Stripes (1981)

At some point, I’m sure I mentioned this movie…well, somewhere online. But when they say “The Internet is forever” what they really mean is that your mistakes will be crystallized and catalogued and possibly used by the government to come after you at some point. Anyway, I had seen it in the last 10-15 years after enjoying it reasonably well when it came out. And I was seriously unimpressed on a re-view, so I was cautious about recommending it to the kids. Downplayed it, some would say. But our lovely host, April, really loves the movie and she was playing it up, and I’ve downplayed a few films that were much stronger upon reflection so the kids were probably expecting…more.

They're both dead now!

You really want John Candy to turn around and smack Harold Ramis, right?

It’s okay. It’s good even. A fun romp. About 15 minutes too long and that’s without this being the “extended cut” which adds another 15 minutes to the runtime. It basically drops to a little-too-dumb levels once our heroes graduate from boot camp and go on the RV adventure in Eastern Europe. It sort of makes the first part of the movie feel rushed and the second part very perfunctory. In a weird way, this problem is echoed by Full Metal Jacket (1987)!

So, there are a number of problems with this film: Bill Murray is one. It’s the beginning of his douchebag persona, which reaches its peak in Ghostbusters, except in the latter film his grounding in a cynical reality is buoyed by Ramis and Aykroyd’s nerdy enthusiasm and hyper-competence. (Aykroyd’s missing, Ramis is equally cynical but extra smirky, Candy and most everyone else is just being the sort of dummy that intellectuals imagine join the army.) And, of course, Ghostbusters is much tighter.

At all.

Not tight.

The Flower, afterward, pointed out something I had said earlier: “It’s a movie about the army made by a bunch of draft dodgers.” I don’t know that that’s literally true, but it really feels, at every point, like nobody had any concept of what the military is really like. Back in the dark days of Carter, I understand it was a pretty shabby experience, mind you. Nonetheless, there’s no sense of the point of boot camp, and you certainly can’t cram military drilling as Harold Ramis suggests.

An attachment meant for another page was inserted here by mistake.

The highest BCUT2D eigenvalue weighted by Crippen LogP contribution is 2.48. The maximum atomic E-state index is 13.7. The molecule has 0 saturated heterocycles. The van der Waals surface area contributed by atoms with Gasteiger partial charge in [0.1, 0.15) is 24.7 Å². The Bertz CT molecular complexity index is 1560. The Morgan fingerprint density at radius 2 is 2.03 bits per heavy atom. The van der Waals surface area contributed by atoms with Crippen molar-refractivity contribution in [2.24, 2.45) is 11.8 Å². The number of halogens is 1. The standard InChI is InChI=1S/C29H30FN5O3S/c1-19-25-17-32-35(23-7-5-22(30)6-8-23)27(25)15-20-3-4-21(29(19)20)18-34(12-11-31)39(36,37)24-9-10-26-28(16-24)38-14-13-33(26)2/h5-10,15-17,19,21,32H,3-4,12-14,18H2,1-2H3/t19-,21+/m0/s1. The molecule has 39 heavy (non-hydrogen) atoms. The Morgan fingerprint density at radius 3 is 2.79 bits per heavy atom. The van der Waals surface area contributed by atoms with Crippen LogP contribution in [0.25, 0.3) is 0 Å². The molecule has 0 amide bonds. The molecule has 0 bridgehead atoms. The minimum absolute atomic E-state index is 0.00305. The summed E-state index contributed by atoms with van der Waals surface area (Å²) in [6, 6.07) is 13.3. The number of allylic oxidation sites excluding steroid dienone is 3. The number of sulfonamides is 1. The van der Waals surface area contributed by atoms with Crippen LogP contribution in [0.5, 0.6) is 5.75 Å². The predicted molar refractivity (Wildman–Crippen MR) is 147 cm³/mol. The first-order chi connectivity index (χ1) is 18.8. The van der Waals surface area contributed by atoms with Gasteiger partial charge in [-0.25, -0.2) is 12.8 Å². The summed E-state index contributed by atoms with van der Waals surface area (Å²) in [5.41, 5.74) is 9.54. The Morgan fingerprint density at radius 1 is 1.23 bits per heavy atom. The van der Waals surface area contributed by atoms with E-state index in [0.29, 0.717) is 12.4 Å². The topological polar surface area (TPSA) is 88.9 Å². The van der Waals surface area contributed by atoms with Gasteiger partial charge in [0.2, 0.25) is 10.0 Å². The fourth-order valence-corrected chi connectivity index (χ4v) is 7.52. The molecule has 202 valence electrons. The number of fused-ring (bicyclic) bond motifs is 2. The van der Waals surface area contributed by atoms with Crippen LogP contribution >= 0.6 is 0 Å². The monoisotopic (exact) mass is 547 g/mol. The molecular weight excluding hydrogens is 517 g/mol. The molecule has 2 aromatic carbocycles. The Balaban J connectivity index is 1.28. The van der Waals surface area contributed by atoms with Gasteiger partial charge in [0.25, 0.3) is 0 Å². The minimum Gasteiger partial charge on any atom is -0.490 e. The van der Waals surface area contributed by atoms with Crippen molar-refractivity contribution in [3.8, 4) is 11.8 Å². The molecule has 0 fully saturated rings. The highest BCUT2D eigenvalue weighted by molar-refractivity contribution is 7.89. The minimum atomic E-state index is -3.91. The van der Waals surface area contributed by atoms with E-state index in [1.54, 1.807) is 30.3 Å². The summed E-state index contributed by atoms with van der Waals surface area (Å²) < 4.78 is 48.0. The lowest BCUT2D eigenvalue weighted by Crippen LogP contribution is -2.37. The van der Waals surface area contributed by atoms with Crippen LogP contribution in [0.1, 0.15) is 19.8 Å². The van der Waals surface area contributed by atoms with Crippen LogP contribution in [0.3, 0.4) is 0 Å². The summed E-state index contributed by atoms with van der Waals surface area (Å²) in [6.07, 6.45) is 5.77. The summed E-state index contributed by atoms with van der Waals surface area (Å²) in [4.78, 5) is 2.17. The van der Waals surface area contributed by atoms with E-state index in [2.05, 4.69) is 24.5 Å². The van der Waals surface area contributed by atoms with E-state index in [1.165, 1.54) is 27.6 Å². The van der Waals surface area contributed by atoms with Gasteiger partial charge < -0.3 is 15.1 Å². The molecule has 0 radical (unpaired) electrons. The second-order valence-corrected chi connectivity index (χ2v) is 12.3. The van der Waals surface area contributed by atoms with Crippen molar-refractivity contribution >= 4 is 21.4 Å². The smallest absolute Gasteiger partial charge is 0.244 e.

What struck me this time was how preposterous it was that the girls—MPs, mind you, played by P.J. Soles and Sean Young—would find chronic screw-ups Murray and Ramis attractive.

Sean Young was cute, too.

P.J. Soles managed to seem attracted to the Ramones, though.

Does it really matter? I suppose not. Given the slander the military faced in the ’70s, this is fairly benign and the antagonist, a drill sergeant played Warren Oates, ends up being a good guy who (for some inexplicable reason) ends up having some sort of begrudging respect for Murray. John Laroquette is the stereotypical officer/doofus.

It made us laugh. Not a whole lot. But enough. Again, until the end, when it bogs down in action sequences which, when you think about it, prefigure Ghostbusters and its groundbreaking effects and action sequences.

But it is really weird to see your screwball comedy leads spraying machine guns and launching missiles at enemy soldiers who are also being portrayed as working stiffs of a benighted communist country.

Eh. Don’t overthink it. (Especially not the part where John Candy mud wrestles the ladies.) And you can have some fun. The kids, kind of interestingly, came down on Weird Science (1985) being more enjoyable.

Though a couple end up a local heroes, I guess.

You know this poor guy is screwed even without being shot by Bill Murray.

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